Russia’s Presidential Commissioner for Entrepreneurs’ Rights presents cryptocurrency regulation proposals
Under the proposals, cryptocurrencies should be defined and regulated as blockchain products.
Russia is slowly moving towards developing its regulation for cryptocurrencies and related tech. On Friday, Russia’s Presidential Commissioner for Entrepreneurs’ Rights Boris Titov presented a set of cryptocurrency regulation proposals drafted by experts from the P.A. Stolypin institute.
Mr Titov, quoted by Russian information agency TASS, explained that, under the proposals, cryptocurrencies are defined as payment means having monetary value, which are not nominated in any official government currency. Such payment means are created and transmitted via blockchain and are used for transactions by an unlimited number of parties. E-money is not considered cryptocurrencies. Neither are tokens issued within initial coin offerings (ICOs).
The first steps in the regulation involve the definition of cryptotokens and blockchain technology. This should be followed by determination of the cryptocurrencies that may be exchanged in Russia, as well as defining the rules for the exchange of such cryptocurrencies for Russian rubles and other currencies. The remaining issues should be solved thanks to a regulatory sandbox.
The authors of the proposals note that the focus should be on the protection of investors rather than the pursuit of some fiscal interest and the imposition of taxes.
Mr Titov suggests that the first cryptocurrencies to be allowed to be exchanged in Russia should be the ones with an operator or a “center of emission” based on blockchain. “We propose to regulate cryptocurrencies as products of blockchain”, he said. Given that Bitcoin is decentralized, it will not be a part of this first group of cryptocurrencies.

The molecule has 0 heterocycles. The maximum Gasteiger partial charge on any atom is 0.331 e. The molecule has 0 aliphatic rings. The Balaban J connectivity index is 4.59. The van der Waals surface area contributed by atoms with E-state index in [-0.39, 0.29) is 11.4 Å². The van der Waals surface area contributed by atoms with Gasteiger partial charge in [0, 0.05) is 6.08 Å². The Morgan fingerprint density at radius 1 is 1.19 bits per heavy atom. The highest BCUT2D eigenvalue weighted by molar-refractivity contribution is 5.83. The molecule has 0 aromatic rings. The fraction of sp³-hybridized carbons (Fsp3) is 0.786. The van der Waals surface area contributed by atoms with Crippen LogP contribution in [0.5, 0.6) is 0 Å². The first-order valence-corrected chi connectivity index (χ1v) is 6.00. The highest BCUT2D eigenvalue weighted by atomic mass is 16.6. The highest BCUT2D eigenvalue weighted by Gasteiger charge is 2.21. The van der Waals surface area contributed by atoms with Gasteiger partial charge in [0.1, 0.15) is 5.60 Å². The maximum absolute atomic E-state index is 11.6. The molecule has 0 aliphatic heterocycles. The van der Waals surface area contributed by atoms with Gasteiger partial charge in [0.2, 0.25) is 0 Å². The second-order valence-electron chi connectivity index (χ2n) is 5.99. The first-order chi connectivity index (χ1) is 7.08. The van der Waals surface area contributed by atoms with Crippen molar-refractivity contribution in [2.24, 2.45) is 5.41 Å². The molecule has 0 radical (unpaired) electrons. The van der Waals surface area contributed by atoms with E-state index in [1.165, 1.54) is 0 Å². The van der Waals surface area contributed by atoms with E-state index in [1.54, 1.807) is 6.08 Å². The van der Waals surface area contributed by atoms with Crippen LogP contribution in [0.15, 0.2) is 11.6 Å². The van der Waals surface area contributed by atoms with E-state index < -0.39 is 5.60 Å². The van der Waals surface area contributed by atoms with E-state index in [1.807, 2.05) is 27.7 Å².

The question about allowing certain cryptocurrencies to be exchanged for Russian rubles may be answered only by Russia’s central bank, the authors of the proposals note. According to them, the banks and payment services providers should be authorized to provide cryptocurrency exchange services. Later, certified cryptocurrency exchanges may join in.
The proposals have been sent to the Russian Finance Ministry, the Duma and the Central Bank.
The presentation of the cryptocurrency regulation proposals happens less than a fortnight after Russia’s President Vladimir Putin issued orders to the Central Bank of Russia and the Russian government, giving them until July 1, 2018, to change Russian legislation so that it determines the status of DLT, cryptocurrencies, smart-contracts and tokens.
The Bank of Russia has recently reiterated its warning concerning ICOs and cryptocurrencies. The regulator, however, is welcoming novel fintech solutions and blockchain.